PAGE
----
This February for Heart Health Month, let's focus on the positive.
Too often when discussing eating for heart health we focus on the things we should be decreasing (sodium, saturated fat, trans fat, added sugar) rather than focusing on the many positive things we could be adding to our diets.
So what can you add to your food intake for heart health?
We know from national surveys that the majority of Americans are not consuming recommended amounts of fruits, vegetables, whole grains, diary, seafood, and heart healthy oils. This translates to a lack of important nutrients, such as Vitamin D, potassium, calcium, and fiber.
Think of one healthful item from each category above that you could add into your diet over the month of February. Here is a list of one of my favorite foods from each category to give you some ideas.
Flip the calendar to February and just like Pavlov’s dogs, you may immediately salivate for dark chocolate, bright red roses and heart shaped everything. You may think that Valentine’s day is a romantic holiday fueled by Victoria’s Secret, florists and chocolatiers, but there is a reason for everyone to celebrate this Heart Healthy Month. For the 40 plus percent of people flying solo this season (the ones that rolled eyes at the heart encircling the 14th on the office calendar), there are reasons why you too should read on and learn of the health highlights of this ‘guilty pleasure’.
First - learning the language of chocolate and discovering the nutrients hidden in this gift from earth can empower you to look beyond the diet taboo and instead intentionally enjoy the benefits chocolate has to offer (perhaps innocently on more than one occasion per year).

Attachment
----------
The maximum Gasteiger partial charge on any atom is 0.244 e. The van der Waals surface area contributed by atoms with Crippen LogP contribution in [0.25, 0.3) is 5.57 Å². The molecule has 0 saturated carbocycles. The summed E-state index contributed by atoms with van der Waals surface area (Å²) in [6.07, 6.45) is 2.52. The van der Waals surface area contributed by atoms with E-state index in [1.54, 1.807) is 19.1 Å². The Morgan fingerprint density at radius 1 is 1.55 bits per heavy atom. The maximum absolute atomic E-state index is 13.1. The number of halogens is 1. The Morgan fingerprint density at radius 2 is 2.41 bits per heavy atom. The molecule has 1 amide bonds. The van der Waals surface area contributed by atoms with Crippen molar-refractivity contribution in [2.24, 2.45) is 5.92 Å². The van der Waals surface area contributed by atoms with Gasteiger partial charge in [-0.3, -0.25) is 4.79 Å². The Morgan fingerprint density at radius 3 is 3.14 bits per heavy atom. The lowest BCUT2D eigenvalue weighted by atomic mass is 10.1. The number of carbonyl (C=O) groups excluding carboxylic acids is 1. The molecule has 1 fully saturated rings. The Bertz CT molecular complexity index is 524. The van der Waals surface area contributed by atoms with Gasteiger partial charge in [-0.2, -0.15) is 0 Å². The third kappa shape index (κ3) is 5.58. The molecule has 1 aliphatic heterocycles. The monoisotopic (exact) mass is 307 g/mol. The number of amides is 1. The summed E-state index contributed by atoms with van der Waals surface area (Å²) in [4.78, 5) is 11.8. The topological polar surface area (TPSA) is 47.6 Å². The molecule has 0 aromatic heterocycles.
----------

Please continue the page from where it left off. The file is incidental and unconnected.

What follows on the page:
Within the fruit pods of the Theobroma cacao tree lie cacao beans, the preliminary form of chocolate harboring the health benefits which transform the reputation of this guilty pleasure into an innocent delight. Cacao refers to the tropical tree (see image below) and bean, and is not to be confused with the term cocoa.
There are approximately 20-60 cacao beans per pod, which are removed from their pods, undergo fermentation and then are dried, roasted, and crushed. The resulting nibs are separated from their shells. You can purchase cacao nibs at natural foods stores (Whole Foods, PCC, Madison Market). These nibs are then ground to extract cocoa butter while producing a brown paste known as chocolate liquor during the extraction process.
When further extraction is performed, the cocoa mass that results can be ground to produce unsweetened cocoa powder. Unsweetened chocolate, the most commonly recognized form of chocolate by consumers, is made by mixing heated chocolate liquor with cocoa butter and sometimes lecithin. Bittersweet, semisweet, or simply sweet chocolate has sugar, vanilla and lecithin added.
Now that you are more fluent in the language of chocolate, you can advance to learn of the nutrients and other components in chocolate contributing to its health benefits.
It's heart month, and with the Super Bowl this weekend (and suggestions from the media that sporting events may trigger heart attacks), I decided to whip up my low-fat, smokey, heart-healthy three-cheese fondue, as well as ask cardiologist Mark Reisman, MD, for some tips.
Low-fat, smokey, three-cheese fondue (serves 6)